Ok. Maybe not Mama Wairimu but the callers who called in after her desperate call for help. And help she got, alright. One guy reminded her that condoms come in packs of three. The fact that there were only two meant that one had already been used. Another one told her the next time she checks there would only be one left! I sympathized with that mother, even as I hoped it was a staged call – to boost the station’s listenership (there’s such a word, by the way). Later, I would rationalize that she was irresponsible to not sit her daughter down earlier and explain matters sexual, or even when she found them condoms. Some of you who heard her must have wondered with me what help she expected from the likes of Shaffie Weru and Kalekye Mumo. But that is besides the point, the point being that girls, as young as nine and ten are well attuned to sexual matters and it’s high time parents stopped sleeping on the job!

I travelled back in time to when I was just about that age. True, I knew zilch about condoms. But so did most adults. It is truly sad that some of us from that generation are still not alive to the changing circumstances that influence our children. I remembered back when I was in Class six. A fresh faced ten year old lass eager to conquer the world of books, the only world that existed to me then. Then this boy appears on the scene. Let’s call him Obed. He was new to our school but he was too loud to go unnoticed. The fact that he was a lunje in a school in the middle of Central Kenya – his father was the watchman of the bacon factory neighboring our school – also made him stand out. He was a bright kid and probably felt threatened by me – the only girl who could beat him hands down in Maths! I know I am blowing my own trumpet here, but that is an undisputed fact, one that the fierce Mr Kariuki could attest to if only he could speak from six feet under. May God rest his soul.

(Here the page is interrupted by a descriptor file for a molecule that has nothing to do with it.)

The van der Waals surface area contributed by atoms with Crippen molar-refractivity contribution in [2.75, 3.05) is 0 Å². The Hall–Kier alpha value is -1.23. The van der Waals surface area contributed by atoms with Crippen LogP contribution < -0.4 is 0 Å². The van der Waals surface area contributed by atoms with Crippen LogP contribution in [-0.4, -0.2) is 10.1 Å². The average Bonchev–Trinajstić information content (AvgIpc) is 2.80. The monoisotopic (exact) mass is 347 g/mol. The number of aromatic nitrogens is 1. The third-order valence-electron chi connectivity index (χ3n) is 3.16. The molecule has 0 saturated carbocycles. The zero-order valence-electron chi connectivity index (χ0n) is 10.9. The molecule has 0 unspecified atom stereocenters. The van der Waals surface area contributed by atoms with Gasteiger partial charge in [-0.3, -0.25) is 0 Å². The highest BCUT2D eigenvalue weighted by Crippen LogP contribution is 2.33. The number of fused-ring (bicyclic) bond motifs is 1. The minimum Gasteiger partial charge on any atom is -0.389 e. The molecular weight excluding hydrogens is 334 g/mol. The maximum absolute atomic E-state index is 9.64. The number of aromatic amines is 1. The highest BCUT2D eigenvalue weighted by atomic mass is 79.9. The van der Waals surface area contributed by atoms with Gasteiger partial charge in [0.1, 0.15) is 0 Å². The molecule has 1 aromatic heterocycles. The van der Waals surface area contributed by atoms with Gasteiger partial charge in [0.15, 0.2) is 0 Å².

Anyhow, Obed was too mature for some of us. And persistent. Thinking back, he could well have been three years older than me and should have been at least two classes ahead. He made it his life’s mission to make me his girlfriend. And he had a great plan. Funny how boys could embarrass/ annoy you in the name of getting your attention. When his antics of whistling, getting other boys to block my path and dropping my books just for the heck of it failed, he resulted to being Mr Nice Boy. He became friendly and made sure my friends and I could use a shortcut through the factory grounds that his father forbid school children from using. Funny enough, I liked him back. Talk of girls liking the bad boys! But he was funny and unafraid – he took the beatings meted by the teachers unflinching, like a man. The fact that he was a worthy competitor in the academic front endeared him to me more. And that, my dear friends, was my understanding of who/ what maketh a boy-friend.

But Obed knew better, which he aptly put down on paper one day. He discovered I had a male cousin in Class Seven who could serve as emissary. So one Friday afternoon on our way home, my cousin handed me a note with the instructions that I read it in private. I promptly put it in my school uniform pocket and happily skipped all the way home. By the time I reached home, my mother had chores lined up for me and the note was completely forgotten. I removed my uniform and put it in the wash basin where she started off the laundry to reduce on the Saturday workload. It wouldn’t take Sherlock Holmes to discover such a note now, would it?

That discovery marked the end of the chores for that evening. And the beginning of my sex education journey. Yes, Obed had been explicit in what he wanted from me. His note jolted my mother into action. I am pretty sure she hadn’t held such a conversation with my sister, who is two years older than me. Even though I had not even reached puberty and cannot even remember much of what she said that day, I was put under the radar and she constantly checked on what was going on with me. By the way, I was never given the note to read but I got snippets of it from the grilling I received.

Now, if such could happen in rural Kenya back in the 80’s, imagine what is happening in today’s urbane, suave intranet world. Yet, children today are not entirely bad or out of control as some might want to suggest.  They are just maturing faster owing to societal influences. And it is up to the parents to guide them on how to navigate through the often confusing maze. This will not happen if we bury our heads in the sand like the proverbial ostrich. Which is why I pray that Mama Wairimu found the courage and wisdom to talk to her daughter. After all, at age thirteen, some of these children know things that would shock the dead back to the grave should they wake up today.